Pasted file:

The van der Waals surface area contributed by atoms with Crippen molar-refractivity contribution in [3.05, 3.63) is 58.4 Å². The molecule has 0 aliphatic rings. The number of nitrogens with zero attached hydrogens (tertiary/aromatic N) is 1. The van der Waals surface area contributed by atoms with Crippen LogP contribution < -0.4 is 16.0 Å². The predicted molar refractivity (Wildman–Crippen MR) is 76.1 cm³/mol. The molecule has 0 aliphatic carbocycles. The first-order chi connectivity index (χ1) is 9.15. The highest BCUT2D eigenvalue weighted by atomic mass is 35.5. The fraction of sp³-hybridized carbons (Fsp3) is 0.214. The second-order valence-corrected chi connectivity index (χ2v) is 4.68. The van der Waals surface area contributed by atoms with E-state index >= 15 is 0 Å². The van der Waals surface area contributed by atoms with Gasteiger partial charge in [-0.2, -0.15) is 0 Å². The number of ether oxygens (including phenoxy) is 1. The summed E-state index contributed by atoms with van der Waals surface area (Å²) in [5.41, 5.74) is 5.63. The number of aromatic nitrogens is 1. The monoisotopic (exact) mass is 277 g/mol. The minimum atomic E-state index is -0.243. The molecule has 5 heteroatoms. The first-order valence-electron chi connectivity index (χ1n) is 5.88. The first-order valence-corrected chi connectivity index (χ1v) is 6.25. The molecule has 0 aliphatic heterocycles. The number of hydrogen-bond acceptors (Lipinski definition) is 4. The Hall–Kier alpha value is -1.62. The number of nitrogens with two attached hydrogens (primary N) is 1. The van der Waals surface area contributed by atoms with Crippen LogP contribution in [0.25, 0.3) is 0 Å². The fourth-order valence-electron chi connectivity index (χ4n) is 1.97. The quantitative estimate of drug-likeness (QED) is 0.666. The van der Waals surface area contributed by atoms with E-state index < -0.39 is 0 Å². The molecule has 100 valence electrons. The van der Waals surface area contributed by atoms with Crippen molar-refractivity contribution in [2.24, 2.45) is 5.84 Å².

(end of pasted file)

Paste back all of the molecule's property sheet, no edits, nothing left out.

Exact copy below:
The van der Waals surface area contributed by atoms with Crippen molar-refractivity contribution in [3.05, 3.63) is 58.4 Å². The molecule has 0 aliphatic rings. The number of nitrogens with zero attached hydrogens (tertiary/aromatic N) is 1. The van der Waals surface area contributed by atoms with Crippen LogP contribution < -0.4 is 16.0 Å². The predicted molar refractivity (Wildman–Crippen MR) is 76.1 cm³/mol. The molecule has 0 aliphatic carbocycles. The first-order chi connectivity index (χ1) is 9.15. The highest BCUT2D eigenvalue weighted by atomic mass is 35.5. The fraction of sp³-hybridized carbons (Fsp3) is 0.214. The second-order valence-corrected chi connectivity index (χ2v) is 4.68. The van der Waals surface area contributed by atoms with E-state index >= 15 is 0 Å². The van der Waals surface area contributed by atoms with Gasteiger partial charge in [-0.2, -0.15) is 0 Å². The number of ether oxygens (including phenoxy) is 1. The summed E-state index contributed by atoms with van der Waals surface area (Å²) in [5.41, 5.74) is 5.63. The number of aromatic nitrogens is 1. The monoisotopic (exact) mass is 277 g/mol. The minimum atomic E-state index is -0.243. The molecule has 5 heteroatoms. The first-order valence-electron chi connectivity index (χ1n) is 5.88. The first-order valence-corrected chi connectivity index (χ1v) is 6.25. The molecule has 0 aliphatic heterocycles. The number of hydrogen-bond acceptors (Lipinski definition) is 4. The Hall–Kier alpha value is -1.62. The number of nitrogens with two attached hydrogens (primary N) is 1. The van der Waals surface area contributed by atoms with Crippen LogP contribution in [0.25, 0.3) is 0 Å². The fourth-order valence-electron chi connectivity index (χ4n) is 1.97. The quantitative estimate of drug-likeness (QED) is 0.666. The van der Waals surface area contributed by atoms with E-state index < -0.39 is 0 Å². The molecule has 100 valence electrons. The van der Waals surface area contributed by atoms with Crippen molar-refractivity contribution in [2.24, 2.45) is 5.84 Å².